Statistics show that your child will likely move back home, reunify with his or her parents. This is hard for many reasons. Sometimes we wonder if it’s actually safe at home, if true change has occurred. Many times we know it’s safe and we celebrate the beauty of reunification, but grieve deeply the loss of a child we poured our whole self into. I want you to know that it’s okay to be sad, to grieve the transition, even while also celebrating reunification. Grief is healthy.

I believe the most broken parts of us only reveal the depths of our love.

Hey New Foster Mama,

You know what I cling to when the sadness of trauma sweeps over me? I cling to the honor and privilege it truly is to sit in the gap with these kids.

They are arguably the most vulnerable in society, and the humbling reality it is to sit with them in these trenches is gripping. While they are uncertain, scared, and likely struggling with anxiety...we get to be stable, secure, and give them permission to be those things.

So keep clinging to that. Keep clinging to the Truth that they are worth it, they are worth all the ounces of energy and they deserve all the love in the world.

I root you on, Mama. I do.

Sincerely and warmly and joyfully,

Natalie Brenner

Tuesday, July 3, 2018

9 Must-Read Adoption-Themed Books for Adoptive Mamas

Summer is in full swing, and one of my goals is to fall back in love with reading!  This stemmed from my stint with breast cancer last summer (I cannot even...) and then stumbling upon an article that shared the fact that reading drastically reduces stress, just like yoga and meditation can!  

I've always loved a good book, but with four kids, silence is very rare.  And honestly, silence usually indicates the kids are up to no good!  

However, since it's summer, we've re-instituted family reading nights which is the perfect opportunity for us to ALL pull out a good book, cozy up in our pjs, and have some popcorn.   

Here are some new(er) adoption-themed books you MUST READ this summer!  ***Click on the pic of the book to read reviews and purchase***

Far From the Tree (Robin Benway)  - fiction

Several of my followers recommended this book to me.  Technically a young adult novel (which I'm totally loving right now, including Angie Thomas' book that I've purchased THREE times for different people as gifts), this book explores being an adoptee, a birth parent, reunion, and siblinghood.  

The Lucky Few (Heather Avis) - non-fiction
 I loved this book SO much that I interviewed the author about it.  Heather Avis' memoir focuses on adopting her three kids, one transracially and two with special needs.  She also talks about loss, leaning on God, and open adoption.  I found myself underlining quote a few paragraphs to reflect on later. 

Eleanor Oliphant is Completely Fine (Gail Honeyman)  - fiction

Eleanor struggles with social skills, and she thrives on predictability and routine.   Then she meets two men who dramatically change her world.   Eleanor has survived trauma and has major mommy-issues.  I couldn't put this book down, as I fell more and more in love with the characters and both their tragedies and triumphs.  This book is set to be made into a film, produced by Reese Witherspoon.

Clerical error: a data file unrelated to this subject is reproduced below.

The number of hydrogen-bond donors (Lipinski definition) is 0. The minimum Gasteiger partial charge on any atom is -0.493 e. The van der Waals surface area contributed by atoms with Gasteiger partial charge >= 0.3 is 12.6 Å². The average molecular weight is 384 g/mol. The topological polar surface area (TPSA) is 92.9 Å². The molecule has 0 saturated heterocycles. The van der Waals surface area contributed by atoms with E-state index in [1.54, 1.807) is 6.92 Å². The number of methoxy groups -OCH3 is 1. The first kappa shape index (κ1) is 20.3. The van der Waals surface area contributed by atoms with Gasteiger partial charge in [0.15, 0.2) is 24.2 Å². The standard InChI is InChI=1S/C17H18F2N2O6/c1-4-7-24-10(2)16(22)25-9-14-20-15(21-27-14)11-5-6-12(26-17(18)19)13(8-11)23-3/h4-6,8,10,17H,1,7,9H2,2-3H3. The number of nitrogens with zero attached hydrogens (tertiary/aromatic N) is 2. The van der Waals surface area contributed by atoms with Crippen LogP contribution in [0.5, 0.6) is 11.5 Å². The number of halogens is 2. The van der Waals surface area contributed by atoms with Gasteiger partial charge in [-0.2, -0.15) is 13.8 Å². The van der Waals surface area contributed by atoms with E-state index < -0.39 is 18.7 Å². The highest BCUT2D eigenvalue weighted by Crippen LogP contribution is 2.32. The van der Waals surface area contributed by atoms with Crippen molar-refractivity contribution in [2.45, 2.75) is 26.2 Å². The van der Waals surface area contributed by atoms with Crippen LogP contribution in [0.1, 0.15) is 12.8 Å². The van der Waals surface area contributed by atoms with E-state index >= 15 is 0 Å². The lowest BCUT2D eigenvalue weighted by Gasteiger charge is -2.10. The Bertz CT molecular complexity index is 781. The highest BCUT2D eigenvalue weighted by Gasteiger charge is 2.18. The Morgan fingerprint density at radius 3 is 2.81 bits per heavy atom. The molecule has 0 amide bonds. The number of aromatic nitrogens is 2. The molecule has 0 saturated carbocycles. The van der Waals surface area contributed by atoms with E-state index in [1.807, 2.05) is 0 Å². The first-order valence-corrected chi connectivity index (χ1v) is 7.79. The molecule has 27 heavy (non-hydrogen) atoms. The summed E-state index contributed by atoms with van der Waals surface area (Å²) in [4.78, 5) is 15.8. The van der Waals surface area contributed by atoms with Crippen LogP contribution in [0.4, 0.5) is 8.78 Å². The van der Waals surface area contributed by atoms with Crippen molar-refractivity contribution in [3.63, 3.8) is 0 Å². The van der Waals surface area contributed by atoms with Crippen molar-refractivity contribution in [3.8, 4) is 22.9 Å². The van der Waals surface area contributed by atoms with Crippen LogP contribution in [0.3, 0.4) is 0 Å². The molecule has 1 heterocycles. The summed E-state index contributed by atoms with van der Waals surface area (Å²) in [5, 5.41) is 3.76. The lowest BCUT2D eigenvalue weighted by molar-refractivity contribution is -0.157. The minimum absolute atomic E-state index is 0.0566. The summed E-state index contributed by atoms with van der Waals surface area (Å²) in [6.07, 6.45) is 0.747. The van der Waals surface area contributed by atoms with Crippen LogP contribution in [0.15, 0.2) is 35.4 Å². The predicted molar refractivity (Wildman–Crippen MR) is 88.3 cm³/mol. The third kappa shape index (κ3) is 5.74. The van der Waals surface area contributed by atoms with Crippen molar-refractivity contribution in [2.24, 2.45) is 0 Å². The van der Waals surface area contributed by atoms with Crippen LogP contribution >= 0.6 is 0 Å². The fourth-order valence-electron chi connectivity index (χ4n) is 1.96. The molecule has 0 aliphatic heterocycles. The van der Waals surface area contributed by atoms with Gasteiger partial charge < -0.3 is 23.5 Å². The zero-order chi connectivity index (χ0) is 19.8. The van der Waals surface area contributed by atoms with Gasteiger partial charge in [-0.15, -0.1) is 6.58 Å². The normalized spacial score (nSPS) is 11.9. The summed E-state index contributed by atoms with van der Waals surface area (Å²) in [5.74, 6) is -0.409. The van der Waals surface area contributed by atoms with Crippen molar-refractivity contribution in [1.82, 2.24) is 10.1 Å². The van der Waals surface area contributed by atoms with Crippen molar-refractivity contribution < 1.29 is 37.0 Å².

Dear Adoptive Parents:  Things You Need to Know Right Now From an Adoptee (Madeleine Melcher) - non-fiction

I'm totally obsessed with this book, and for good reason.  It's really easy to get "down in the dumps" about adoption, especially if you spend a lot of time online.  There were times I truly believed my children were doomed and I was a failure as a mother.  Instead of pouring my energy into reading negative adoption posts, I chose to pick up Madeleine's book and get encouraged!  Madeleine is an adoptee and mom-by-adoption, and she knows what she's talking about!  

The Orphan's Tale (Pam Jenoff)  -fiction

Noa was just 16 when she was forced to give up her baby (whose father was a Nazi soldier).  After discovering a train car full of Jewish babies, Noa takes on and goes on the run, eventually joining a German circus.  The story focuses on secrecy, motherhood, love, sisterhood, and hope. 

Daring to Hope (Katie Davis Majors) - non-fiction

I got this book for Christmas, and I've been slowly working my way through it.  Why slowly?  It's a pretty heavy read, laden with Bible passages and detailed stories from the author.  Katie's story is extraordinary.  Unconventional.  

Before We Were Yours (Lisa Wingate)  - fiction 

It's 1939 when four siblings are kidnapped from their home and forced to live in an orphanage ran by cruel and manipulative staff.  One by one, the siblings are adopted and must live with the trauma and secrecy.  Present day, a young woman set to marry, discovers that her family isn't exactly who they thought they were.  Through extraordinary life-altering moments, the reader is taken from past to present and back again, holding our breath to see if reunion will happen or if hope is lost.  This book is based on true events.

Ginny Moon (Benjamin Ludwig)  - fiction
Ginny is in foster care, but manages to find her birth mother through Facebook leading to a series of terrifying and heartbreaking events.  Ginny is determined to go back and get something (someone) she believes she left behind when she was taken from her biological mother.   This heart-pounding novel is one you won't be able to put down.  

The Hopeful Mom's Guide to Adoption (me!) - non-fiction

Of course, I'll wrap up this list of fabulous must-read books with my latest.  I cover everything you need to know from the thinking-about-adopting stage to the months after an adoption finalization.  I insert plenty of wit, but mostly, it's just wisdom from a decade of experience in the adoption community.  

Happy reading, happy learning, happy summer!